So just the amount of things we do online is is gonna go up dramatically.

But the other thing is, of course, AI and back at Identiverse 2023. I think we we mentioned it a little bit more on one of the previous podcasts, Andre Durand of Ping Identity did a really cool presentation.

It was kind of funny. He was on stage, and he was sitting down, not moving, which is very unlike him, and he was talking, and he was showing some slides. And you know, like I was whispering to a peer of mine next to me, who also knows Andre? And and you know both of us were like, What is he normal like? Did he hurt his ankle, or what’s up with him, and actually like. After five minutes of of a monologue, he stands up and he says everything you heard so far was a I. The slides were a I. The speech white was a I did not open my mouth, and yet you thought it was me.

Trust is broken. and what that means is account recovery is going to become harder.

It used to be that if you were the the CEO, or an employee of a relatively small company. You could call your admin and say, Hey, Kelly, the admin. I’m David, and you know I have this customer presentation. In five minutes. I’m in a taxi.

My credentials went toast. Can you please reset the access and please set the password to I am the best 1, 2, 3 X Commission mark.

And of course, Kelly, the admin wanting to help the CEO who’s got this really important meeting? Does it? Right? That’s exactly the example that Andre took, and at at the conference with AI.

We’re not gonna be able to trust that, by the way, no one should ever do that right. But when there is pressure, you know, when the scammers put pressures on pressure on on individuals, it’s incredible what humans are capable of doing, even though they know it’s wrong. AI is gonna make that even more even worse, if you will, because we’re gonna think it really is that person calling.

We’re gonna think it really is our grandmother who needs $500 because she’s stuck somewhere in the middle of nowhere.

So, AI is gonna break the trust that we used to have. We can no longer trust what we see. We can no longer trust what we hear. It’s gonna become very, very difficult to, you know, discriminate between what’s what’s right and what’s not right.

And that’s gonna create a lot of issues around account recovery. If you lose your and the cal recovery in the Enterprise world is not easy, but at least you could always walk up to an office and meet an admin person with perhaps your government issue ID, and they can verify a few things about you and reset your password. But as a consumer it’s it’s way harder like. If you have a Paypal account, and for some reason you forgot the password, or you lost your MFA method.

How do you walk up to Paypal office to get that’d be reset. It’s all online. It’s it’s gonna be very hard to recover those accounts. So account recovery is, gonna be really hard to it already is hard. But with AI is gonna be even harder.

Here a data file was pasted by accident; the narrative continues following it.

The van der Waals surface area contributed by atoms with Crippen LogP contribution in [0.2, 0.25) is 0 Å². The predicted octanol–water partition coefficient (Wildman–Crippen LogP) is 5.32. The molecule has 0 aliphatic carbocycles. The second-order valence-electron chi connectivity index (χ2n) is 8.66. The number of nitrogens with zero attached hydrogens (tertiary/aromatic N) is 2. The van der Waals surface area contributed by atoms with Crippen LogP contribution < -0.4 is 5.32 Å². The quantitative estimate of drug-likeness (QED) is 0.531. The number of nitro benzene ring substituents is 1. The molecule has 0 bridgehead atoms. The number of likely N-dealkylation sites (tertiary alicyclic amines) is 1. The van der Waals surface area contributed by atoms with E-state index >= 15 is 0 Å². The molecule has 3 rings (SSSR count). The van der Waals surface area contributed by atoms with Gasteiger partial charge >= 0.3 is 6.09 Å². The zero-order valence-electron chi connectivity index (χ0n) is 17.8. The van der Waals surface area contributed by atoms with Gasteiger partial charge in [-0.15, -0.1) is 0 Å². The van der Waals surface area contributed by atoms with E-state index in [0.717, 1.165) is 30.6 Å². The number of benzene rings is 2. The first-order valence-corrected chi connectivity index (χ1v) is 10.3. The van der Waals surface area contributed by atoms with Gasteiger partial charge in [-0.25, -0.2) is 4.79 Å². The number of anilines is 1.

And then. going further. I’m wondering. And this might be a little far fetched, maybe a little blue sky.

But I’m wondering whether a I can get to a point where it can consume all the events we’re generating all the time and essentially do anomaly detection on the fly so fast that maybe we we no longer need security up front, but rather we can do security on the fly because AI is monitoring the systems and is realizing there’s a deviation that shouldn’t be happening.

What’s really cool with that is, it also helps with scenarios that you could not possibly foresee like the disgruntled employee.

So, for instance, you know, in in a traditional authorization scenario, you could say an employee in finance can can download finance documents, but it’s really hard to put a limit like an employee in finance can’t download more than ten documents in a day, because maybe they need to do it right. So the policy is not gonna prevent you from doing that.

The AI, however, could determine that. O, this employee. Every single Monday, first Monday of the month they download seventeen documents. No more, no less. Okay.

But today, Tuesday they downloaded 247 finance documents, including pay slips for one specific employee who is not the same employee that looks fishy. Maybe I’m going to prevent that from happening.

So I see, there’s huge opportunity for AI to help us with better security, because it’s going to be able to listen on a scale that humans can’t.

Kelly: That that makes sense. And it’s moving towards a more proactive, almost real time everywhere model. Whereas you know, instead of having that that constant need for okay, stop point in time. Analysis of things. Which right? I mean, we’re those are almost redundant as soon as they happen, because you move a second past the time in which that has occurred, and there’s a whole new set of events that you haven’t looked at yet.

So, that would be a very, a very hopeful way to engage AI.

Maybe that might be a good note to end on there, David, as I see, we’ve covered a whole lack of information. It’s always an insightful and interesting conversation, and I think we’ve we’ve done a service to twenty years of National Cybersecurity Month and twenty years more, more specifically around identity and access management and authorization.

So thanks again for an always engaging, an interesting conversation. I look forward to the next one.

And, thanks to all of you for listening in. We hope that you’ve enjoyed this conversation as much as we have, and if you have ideas for a future conversation, please hit us up and let us know until next time. Take care!